Dog training is a repetition of the basic principle of reward and punishment in various forms and combinations. Communication of these signals is the key to proper training. One very important thing to remember is consistency of signals. The reliability of the training depends on how well a dog is able to be sure of what your signals mean.

It must also be mentioned that different dog breeds take to training differently. Dogs like the iconic German Shepherd are very easily trained due to their high intelligence. Another important factor is the emotional state of the dog. A dog that is frightened, anxious, or insecure doesn't train well and this reflects the importance of factors like proper socialization of puppies.

A lot of studies have shown that proper puppy socialization goes a long way towards ensuring a good temperament and receptivity towards training. Lots of handling, petting and generally being around humans in their everyday life goes a long way towards making a dog well behaved and easy to train.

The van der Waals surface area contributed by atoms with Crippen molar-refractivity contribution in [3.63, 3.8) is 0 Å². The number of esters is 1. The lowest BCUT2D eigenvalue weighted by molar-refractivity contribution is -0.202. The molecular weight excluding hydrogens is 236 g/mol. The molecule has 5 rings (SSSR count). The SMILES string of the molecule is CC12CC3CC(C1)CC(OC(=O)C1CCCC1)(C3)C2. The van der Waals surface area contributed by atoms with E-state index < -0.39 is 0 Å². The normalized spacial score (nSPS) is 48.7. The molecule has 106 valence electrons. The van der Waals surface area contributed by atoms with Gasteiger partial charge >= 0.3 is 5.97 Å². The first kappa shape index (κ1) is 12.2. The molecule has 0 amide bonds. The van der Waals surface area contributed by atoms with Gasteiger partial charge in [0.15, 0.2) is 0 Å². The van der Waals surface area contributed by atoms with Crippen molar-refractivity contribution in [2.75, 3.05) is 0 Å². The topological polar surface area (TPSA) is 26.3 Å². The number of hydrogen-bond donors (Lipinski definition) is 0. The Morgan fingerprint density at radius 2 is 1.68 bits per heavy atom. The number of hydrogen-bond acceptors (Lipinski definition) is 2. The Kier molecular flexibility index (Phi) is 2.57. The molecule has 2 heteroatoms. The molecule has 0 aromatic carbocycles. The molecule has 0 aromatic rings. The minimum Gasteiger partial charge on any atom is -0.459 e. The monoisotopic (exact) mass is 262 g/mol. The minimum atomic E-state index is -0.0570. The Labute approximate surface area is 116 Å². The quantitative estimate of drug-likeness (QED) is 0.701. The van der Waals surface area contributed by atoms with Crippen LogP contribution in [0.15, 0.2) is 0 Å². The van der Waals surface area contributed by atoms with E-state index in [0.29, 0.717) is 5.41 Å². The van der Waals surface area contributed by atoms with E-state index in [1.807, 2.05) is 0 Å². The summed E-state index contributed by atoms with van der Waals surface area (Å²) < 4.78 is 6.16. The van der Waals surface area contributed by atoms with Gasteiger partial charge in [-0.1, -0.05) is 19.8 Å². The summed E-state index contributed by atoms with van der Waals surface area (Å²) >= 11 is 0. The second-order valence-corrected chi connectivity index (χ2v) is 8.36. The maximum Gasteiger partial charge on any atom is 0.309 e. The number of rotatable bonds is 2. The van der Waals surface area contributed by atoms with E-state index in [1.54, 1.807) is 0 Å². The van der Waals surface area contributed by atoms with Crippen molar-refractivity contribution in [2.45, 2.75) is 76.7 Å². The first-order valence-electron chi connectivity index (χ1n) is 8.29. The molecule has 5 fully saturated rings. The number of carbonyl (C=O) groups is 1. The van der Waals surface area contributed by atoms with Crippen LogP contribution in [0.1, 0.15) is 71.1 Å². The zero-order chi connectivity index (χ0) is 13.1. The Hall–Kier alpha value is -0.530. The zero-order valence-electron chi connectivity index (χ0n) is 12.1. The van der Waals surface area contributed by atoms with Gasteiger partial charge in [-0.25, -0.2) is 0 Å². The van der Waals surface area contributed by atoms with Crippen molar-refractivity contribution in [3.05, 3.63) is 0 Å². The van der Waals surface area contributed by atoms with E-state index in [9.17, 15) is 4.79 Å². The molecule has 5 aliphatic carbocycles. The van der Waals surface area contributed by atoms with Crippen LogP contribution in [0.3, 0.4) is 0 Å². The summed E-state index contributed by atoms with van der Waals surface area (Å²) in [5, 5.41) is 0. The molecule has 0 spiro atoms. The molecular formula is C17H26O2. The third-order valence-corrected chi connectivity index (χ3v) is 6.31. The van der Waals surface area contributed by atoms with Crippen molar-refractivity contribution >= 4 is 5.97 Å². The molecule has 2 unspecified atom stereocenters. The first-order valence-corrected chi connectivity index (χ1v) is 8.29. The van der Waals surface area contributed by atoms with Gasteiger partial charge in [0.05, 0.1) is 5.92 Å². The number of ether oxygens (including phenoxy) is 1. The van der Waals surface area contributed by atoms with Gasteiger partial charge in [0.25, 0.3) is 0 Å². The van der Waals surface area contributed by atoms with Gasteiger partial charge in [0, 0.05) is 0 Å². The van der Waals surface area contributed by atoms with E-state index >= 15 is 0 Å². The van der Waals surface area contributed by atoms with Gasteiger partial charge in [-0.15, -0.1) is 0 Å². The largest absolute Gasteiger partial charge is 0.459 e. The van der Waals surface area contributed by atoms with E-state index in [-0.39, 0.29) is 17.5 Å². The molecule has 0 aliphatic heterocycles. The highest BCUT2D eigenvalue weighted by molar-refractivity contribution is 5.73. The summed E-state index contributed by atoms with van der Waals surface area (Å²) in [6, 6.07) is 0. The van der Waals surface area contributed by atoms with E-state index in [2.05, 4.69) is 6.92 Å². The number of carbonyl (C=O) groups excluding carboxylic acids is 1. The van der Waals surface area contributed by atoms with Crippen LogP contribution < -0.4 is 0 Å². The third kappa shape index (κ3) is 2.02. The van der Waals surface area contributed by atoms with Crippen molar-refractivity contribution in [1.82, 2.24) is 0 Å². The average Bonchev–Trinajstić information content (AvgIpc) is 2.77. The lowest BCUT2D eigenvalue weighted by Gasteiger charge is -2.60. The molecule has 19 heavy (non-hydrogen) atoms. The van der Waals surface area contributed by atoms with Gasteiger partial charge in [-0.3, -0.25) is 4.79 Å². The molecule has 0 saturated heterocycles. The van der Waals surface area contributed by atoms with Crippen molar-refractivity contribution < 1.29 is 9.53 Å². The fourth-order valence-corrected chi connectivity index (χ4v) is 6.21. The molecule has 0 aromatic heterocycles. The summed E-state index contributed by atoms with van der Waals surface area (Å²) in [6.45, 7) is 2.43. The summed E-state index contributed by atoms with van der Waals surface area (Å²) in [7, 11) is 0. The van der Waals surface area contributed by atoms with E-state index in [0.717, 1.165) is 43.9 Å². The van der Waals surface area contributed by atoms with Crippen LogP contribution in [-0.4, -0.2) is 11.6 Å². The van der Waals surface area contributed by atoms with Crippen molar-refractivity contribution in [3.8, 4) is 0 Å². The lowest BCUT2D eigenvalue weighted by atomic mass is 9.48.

Training Bullmastiff puppies should not begin too early however, as there is evidence to show that before a certain age, the brains of puppies are not significantly developed enough to process complex learning.

Professional dog trainers are best when it comes to training your Bullmastiff as they will ensure that the proper habits are set for life, including how to behave around strangers. For the safety of your dog, it is your duty as an owner to ensure that he or she is well trained.